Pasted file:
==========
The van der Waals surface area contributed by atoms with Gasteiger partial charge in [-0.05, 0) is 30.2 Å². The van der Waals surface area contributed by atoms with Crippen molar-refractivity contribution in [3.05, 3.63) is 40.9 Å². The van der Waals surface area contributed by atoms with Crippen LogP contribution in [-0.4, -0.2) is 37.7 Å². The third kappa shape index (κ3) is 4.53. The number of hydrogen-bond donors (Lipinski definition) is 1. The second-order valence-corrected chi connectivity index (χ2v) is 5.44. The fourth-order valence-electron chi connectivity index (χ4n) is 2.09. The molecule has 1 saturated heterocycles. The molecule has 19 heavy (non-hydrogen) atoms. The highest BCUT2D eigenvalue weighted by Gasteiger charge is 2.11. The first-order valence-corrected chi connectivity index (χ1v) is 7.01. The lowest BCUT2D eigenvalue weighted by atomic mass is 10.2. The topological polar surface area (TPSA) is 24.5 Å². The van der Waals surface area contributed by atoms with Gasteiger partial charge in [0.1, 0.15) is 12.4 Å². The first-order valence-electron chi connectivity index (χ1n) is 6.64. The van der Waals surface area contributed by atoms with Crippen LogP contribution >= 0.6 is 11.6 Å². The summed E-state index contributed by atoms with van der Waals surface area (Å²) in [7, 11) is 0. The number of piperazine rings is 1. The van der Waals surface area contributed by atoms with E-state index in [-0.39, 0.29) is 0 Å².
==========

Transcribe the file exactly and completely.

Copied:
The van der Waals surface area contributed by atoms with Gasteiger partial charge in [-0.05, 0) is 30.2 Å². The van der Waals surface area contributed by atoms with Crippen molar-refractivity contribution in [3.05, 3.63) is 40.9 Å². The van der Waals surface area contributed by atoms with Crippen LogP contribution in [-0.4, -0.2) is 37.7 Å². The third kappa shape index (κ3) is 4.53. The number of hydrogen-bond donors (Lipinski definition) is 1. The second-order valence-corrected chi connectivity index (χ2v) is 5.44. The fourth-order valence-electron chi connectivity index (χ4n) is 2.09. The molecule has 1 saturated heterocycles. The molecule has 19 heavy (non-hydrogen) atoms. The highest BCUT2D eigenvalue weighted by Gasteiger charge is 2.11. The first-order valence-corrected chi connectivity index (χ1v) is 7.01. The lowest BCUT2D eigenvalue weighted by atomic mass is 10.2. The topological polar surface area (TPSA) is 24.5 Å². The van der Waals surface area contributed by atoms with Gasteiger partial charge in [0.1, 0.15) is 12.4 Å². The first-order valence-electron chi connectivity index (χ1n) is 6.64. The van der Waals surface area contributed by atoms with Crippen LogP contribution >= 0.6 is 11.6 Å². The summed E-state index contributed by atoms with van der Waals surface area (Å²) in [7, 11) is 0. The number of piperazine rings is 1. The van der Waals surface area contributed by atoms with E-state index in [-0.39, 0.29) is 0 Å².